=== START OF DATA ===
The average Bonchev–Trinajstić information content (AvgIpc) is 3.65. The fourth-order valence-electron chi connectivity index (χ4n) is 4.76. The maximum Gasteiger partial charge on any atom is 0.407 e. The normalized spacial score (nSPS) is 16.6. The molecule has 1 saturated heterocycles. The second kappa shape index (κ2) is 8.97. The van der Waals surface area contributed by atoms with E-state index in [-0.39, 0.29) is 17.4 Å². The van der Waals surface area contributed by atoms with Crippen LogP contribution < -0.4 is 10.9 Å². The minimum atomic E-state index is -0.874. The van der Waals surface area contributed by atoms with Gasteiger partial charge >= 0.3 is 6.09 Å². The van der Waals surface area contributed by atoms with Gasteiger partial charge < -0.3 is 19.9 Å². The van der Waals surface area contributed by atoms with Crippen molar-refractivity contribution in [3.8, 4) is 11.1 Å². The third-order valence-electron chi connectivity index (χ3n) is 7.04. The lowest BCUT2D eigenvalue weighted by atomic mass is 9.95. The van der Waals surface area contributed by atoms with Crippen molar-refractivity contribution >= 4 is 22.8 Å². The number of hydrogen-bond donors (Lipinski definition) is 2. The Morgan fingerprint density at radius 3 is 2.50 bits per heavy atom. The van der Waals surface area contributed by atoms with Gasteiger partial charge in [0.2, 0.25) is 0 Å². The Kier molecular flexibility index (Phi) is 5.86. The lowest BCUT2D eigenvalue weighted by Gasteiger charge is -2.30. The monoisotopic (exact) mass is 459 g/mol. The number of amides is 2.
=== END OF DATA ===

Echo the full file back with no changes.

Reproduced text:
The average Bonchev–Trinajstić information content (AvgIpc) is 3.65. The fourth-order valence-electron chi connectivity index (χ4n) is 4.76. The maximum Gasteiger partial charge on any atom is 0.407 e. The normalized spacial score (nSPS) is 16.6. The molecule has 1 saturated heterocycles. The second kappa shape index (κ2) is 8.97. The van der Waals surface area contributed by atoms with E-state index in [-0.39, 0.29) is 17.4 Å². The van der Waals surface area contributed by atoms with Crippen LogP contribution < -0.4 is 10.9 Å². The minimum atomic E-state index is -0.874. The van der Waals surface area contributed by atoms with Gasteiger partial charge >= 0.3 is 6.09 Å². The van der Waals surface area contributed by atoms with Gasteiger partial charge < -0.3 is 19.9 Å². The van der Waals surface area contributed by atoms with Crippen molar-refractivity contribution in [3.8, 4) is 11.1 Å². The third-order valence-electron chi connectivity index (χ3n) is 7.04. The lowest BCUT2D eigenvalue weighted by atomic mass is 9.95. The van der Waals surface area contributed by atoms with Crippen molar-refractivity contribution >= 4 is 22.8 Å². The number of hydrogen-bond donors (Lipinski definition) is 2. The Morgan fingerprint density at radius 3 is 2.50 bits per heavy atom. The van der Waals surface area contributed by atoms with Gasteiger partial charge in [0.2, 0.25) is 0 Å². The Kier molecular flexibility index (Phi) is 5.86. The lowest BCUT2D eigenvalue weighted by Gasteiger charge is -2.30. The monoisotopic (exact) mass is 459 g/mol. The number of amides is 2.